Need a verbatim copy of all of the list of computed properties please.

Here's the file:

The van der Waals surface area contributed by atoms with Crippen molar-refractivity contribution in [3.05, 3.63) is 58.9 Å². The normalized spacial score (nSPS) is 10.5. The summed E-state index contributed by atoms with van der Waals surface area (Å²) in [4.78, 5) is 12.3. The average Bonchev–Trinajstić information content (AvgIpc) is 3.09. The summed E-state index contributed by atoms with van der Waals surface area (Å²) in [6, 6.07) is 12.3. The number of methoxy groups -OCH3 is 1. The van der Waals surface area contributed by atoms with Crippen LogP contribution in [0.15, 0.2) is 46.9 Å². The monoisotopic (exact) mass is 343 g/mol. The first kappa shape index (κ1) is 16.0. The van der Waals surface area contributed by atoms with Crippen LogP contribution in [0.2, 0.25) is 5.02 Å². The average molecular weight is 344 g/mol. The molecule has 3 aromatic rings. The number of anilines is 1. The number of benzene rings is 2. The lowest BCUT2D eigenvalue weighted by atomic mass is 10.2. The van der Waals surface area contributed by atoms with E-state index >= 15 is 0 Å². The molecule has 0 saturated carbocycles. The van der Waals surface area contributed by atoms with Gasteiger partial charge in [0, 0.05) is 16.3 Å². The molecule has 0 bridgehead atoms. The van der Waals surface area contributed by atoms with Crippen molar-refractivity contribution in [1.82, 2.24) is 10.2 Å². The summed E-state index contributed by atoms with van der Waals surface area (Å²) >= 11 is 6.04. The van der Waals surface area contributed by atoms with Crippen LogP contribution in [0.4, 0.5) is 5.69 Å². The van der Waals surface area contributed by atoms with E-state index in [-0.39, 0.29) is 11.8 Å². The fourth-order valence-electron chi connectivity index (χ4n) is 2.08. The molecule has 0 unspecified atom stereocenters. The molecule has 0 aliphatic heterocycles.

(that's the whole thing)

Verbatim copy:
The van der Waals surface area contributed by atoms with Crippen molar-refractivity contribution in [3.05, 3.63) is 58.9 Å². The normalized spacial score (nSPS) is 10.5. The summed E-state index contributed by atoms with van der Waals surface area (Å²) in [4.78, 5) is 12.3. The average Bonchev–Trinajstić information content (AvgIpc) is 3.09. The summed E-state index contributed by atoms with van der Waals surface area (Å²) in [6, 6.07) is 12.3. The number of methoxy groups -OCH3 is 1. The van der Waals surface area contributed by atoms with Crippen LogP contribution in [0.15, 0.2) is 46.9 Å². The monoisotopic (exact) mass is 343 g/mol. The first kappa shape index (κ1) is 16.0. The van der Waals surface area contributed by atoms with Crippen LogP contribution in [0.2, 0.25) is 5.02 Å². The average molecular weight is 344 g/mol. The molecule has 3 aromatic rings. The number of anilines is 1. The number of benzene rings is 2. The lowest BCUT2D eigenvalue weighted by atomic mass is 10.2. The van der Waals surface area contributed by atoms with E-state index >= 15 is 0 Å². The molecule has 0 saturated carbocycles. The van der Waals surface area contributed by atoms with Gasteiger partial charge in [0, 0.05) is 16.3 Å². The molecule has 0 bridgehead atoms. The van der Waals surface area contributed by atoms with Crippen molar-refractivity contribution in [1.82, 2.24) is 10.2 Å². The summed E-state index contributed by atoms with van der Waals surface area (Å²) >= 11 is 6.04. The van der Waals surface area contributed by atoms with Crippen LogP contribution in [0.4, 0.5) is 5.69 Å². The van der Waals surface area contributed by atoms with E-state index in [-0.39, 0.29) is 11.8 Å². The fourth-order valence-electron chi connectivity index (χ4n) is 2.08. The molecule has 0 unspecified atom stereocenters. The molecule has 0 aliphatic heterocycles.